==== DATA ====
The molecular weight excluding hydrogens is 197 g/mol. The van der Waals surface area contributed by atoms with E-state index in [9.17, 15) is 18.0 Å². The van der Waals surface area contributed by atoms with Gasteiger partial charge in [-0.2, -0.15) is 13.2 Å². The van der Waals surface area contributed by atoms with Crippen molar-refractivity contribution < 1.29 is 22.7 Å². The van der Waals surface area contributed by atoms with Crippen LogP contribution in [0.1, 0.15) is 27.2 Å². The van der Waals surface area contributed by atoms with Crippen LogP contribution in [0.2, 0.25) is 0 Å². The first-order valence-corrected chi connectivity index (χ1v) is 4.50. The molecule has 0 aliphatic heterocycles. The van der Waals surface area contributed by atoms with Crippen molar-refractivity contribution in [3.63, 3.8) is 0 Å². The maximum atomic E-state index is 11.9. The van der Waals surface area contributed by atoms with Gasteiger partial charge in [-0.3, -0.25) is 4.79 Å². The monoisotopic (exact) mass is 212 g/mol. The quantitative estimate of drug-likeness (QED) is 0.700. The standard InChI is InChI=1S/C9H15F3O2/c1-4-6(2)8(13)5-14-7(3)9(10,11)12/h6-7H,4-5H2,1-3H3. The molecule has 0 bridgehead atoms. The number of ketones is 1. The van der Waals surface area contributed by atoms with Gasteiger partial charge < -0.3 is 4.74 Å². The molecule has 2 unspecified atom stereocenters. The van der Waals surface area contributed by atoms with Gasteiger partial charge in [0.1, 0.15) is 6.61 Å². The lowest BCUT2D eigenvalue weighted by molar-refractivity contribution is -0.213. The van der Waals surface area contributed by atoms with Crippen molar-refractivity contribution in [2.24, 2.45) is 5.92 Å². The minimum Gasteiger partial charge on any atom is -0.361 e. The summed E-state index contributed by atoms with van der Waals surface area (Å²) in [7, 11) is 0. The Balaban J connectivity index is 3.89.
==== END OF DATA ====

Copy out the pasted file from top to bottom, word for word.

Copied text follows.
The molecular weight excluding hydrogens is 197 g/mol. The van der Waals surface area contributed by atoms with E-state index in [9.17, 15) is 18.0 Å². The van der Waals surface area contributed by atoms with Gasteiger partial charge in [-0.2, -0.15) is 13.2 Å². The van der Waals surface area contributed by atoms with Crippen molar-refractivity contribution < 1.29 is 22.7 Å². The van der Waals surface area contributed by atoms with Crippen LogP contribution in [0.1, 0.15) is 27.2 Å². The van der Waals surface area contributed by atoms with Crippen LogP contribution in [0.2, 0.25) is 0 Å². The first-order valence-corrected chi connectivity index (χ1v) is 4.50. The molecule has 0 aliphatic heterocycles. The van der Waals surface area contributed by atoms with Crippen molar-refractivity contribution in [3.63, 3.8) is 0 Å². The maximum atomic E-state index is 11.9. The van der Waals surface area contributed by atoms with Gasteiger partial charge in [-0.3, -0.25) is 4.79 Å². The monoisotopic (exact) mass is 212 g/mol. The quantitative estimate of drug-likeness (QED) is 0.700. The standard InChI is InChI=1S/C9H15F3O2/c1-4-6(2)8(13)5-14-7(3)9(10,11)12/h6-7H,4-5H2,1-3H3. The molecule has 0 bridgehead atoms. The number of ketones is 1. The van der Waals surface area contributed by atoms with Gasteiger partial charge < -0.3 is 4.74 Å². The molecule has 2 unspecified atom stereocenters. The van der Waals surface area contributed by atoms with Gasteiger partial charge in [0.1, 0.15) is 6.61 Å². The lowest BCUT2D eigenvalue weighted by molar-refractivity contribution is -0.213. The van der Waals surface area contributed by atoms with Crippen molar-refractivity contribution in [2.24, 2.45) is 5.92 Å². The minimum Gasteiger partial charge on any atom is -0.361 e. The summed E-state index contributed by atoms with van der Waals surface area (Å²) in [7, 11) is 0. The Balaban J connectivity index is 3.89.